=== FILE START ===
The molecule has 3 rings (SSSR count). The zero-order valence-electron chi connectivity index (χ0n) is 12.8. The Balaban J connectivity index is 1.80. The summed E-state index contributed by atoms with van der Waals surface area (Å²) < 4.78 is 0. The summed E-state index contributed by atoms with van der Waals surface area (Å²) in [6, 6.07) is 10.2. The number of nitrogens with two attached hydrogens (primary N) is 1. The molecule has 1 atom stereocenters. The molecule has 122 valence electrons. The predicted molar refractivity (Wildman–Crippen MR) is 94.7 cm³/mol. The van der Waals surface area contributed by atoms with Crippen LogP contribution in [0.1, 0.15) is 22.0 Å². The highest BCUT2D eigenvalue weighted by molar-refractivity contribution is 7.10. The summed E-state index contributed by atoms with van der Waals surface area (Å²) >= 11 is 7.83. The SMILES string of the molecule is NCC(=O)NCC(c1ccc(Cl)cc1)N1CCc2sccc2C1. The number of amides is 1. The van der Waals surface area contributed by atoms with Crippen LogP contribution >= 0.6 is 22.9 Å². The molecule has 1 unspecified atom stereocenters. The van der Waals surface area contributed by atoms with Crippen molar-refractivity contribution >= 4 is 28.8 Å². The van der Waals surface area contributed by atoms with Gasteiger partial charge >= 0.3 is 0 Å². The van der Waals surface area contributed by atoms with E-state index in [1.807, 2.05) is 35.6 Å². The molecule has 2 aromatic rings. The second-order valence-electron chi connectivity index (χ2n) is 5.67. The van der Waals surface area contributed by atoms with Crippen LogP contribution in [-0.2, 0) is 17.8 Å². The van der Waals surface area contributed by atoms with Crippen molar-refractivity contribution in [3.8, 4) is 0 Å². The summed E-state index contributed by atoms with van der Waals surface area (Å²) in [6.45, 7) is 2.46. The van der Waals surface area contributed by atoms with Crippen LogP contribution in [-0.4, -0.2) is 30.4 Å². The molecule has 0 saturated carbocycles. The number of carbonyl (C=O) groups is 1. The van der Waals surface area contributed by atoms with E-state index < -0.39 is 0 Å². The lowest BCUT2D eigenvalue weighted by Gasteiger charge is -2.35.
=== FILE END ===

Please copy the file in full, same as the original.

The molecule has 3 rings (SSSR count). The zero-order valence-electron chi connectivity index (χ0n) is 12.8. The Balaban J connectivity index is 1.80. The summed E-state index contributed by atoms with van der Waals surface area (Å²) < 4.78 is 0. The summed E-state index contributed by atoms with van der Waals surface area (Å²) in [6, 6.07) is 10.2. The number of nitrogens with two attached hydrogens (primary N) is 1. The molecule has 1 atom stereocenters. The molecule has 122 valence electrons. The predicted molar refractivity (Wildman–Crippen MR) is 94.7 cm³/mol. The van der Waals surface area contributed by atoms with Crippen LogP contribution in [0.1, 0.15) is 22.0 Å². The highest BCUT2D eigenvalue weighted by molar-refractivity contribution is 7.10. The summed E-state index contributed by atoms with van der Waals surface area (Å²) >= 11 is 7.83. The SMILES string of the molecule is NCC(=O)NCC(c1ccc(Cl)cc1)N1CCc2sccc2C1. The number of amides is 1. The van der Waals surface area contributed by atoms with Crippen LogP contribution >= 0.6 is 22.9 Å². The molecule has 1 unspecified atom stereocenters. The van der Waals surface area contributed by atoms with Crippen molar-refractivity contribution >= 4 is 28.8 Å². The van der Waals surface area contributed by atoms with Gasteiger partial charge >= 0.3 is 0 Å². The van der Waals surface area contributed by atoms with E-state index in [1.807, 2.05) is 35.6 Å². The molecule has 2 aromatic rings. The second-order valence-electron chi connectivity index (χ2n) is 5.67. The van der Waals surface area contributed by atoms with Crippen LogP contribution in [-0.2, 0) is 17.8 Å². The van der Waals surface area contributed by atoms with Crippen molar-refractivity contribution in [3.8, 4) is 0 Å². The summed E-state index contributed by atoms with van der Waals surface area (Å²) in [6.45, 7) is 2.46. The van der Waals surface area contributed by atoms with Crippen LogP contribution in [-0.4, -0.2) is 30.4 Å². The molecule has 0 saturated carbocycles. The number of carbonyl (C=O) groups is 1. The van der Waals surface area contributed by atoms with E-state index < -0.39 is 0 Å². The lowest BCUT2D eigenvalue weighted by Gasteiger charge is -2.35.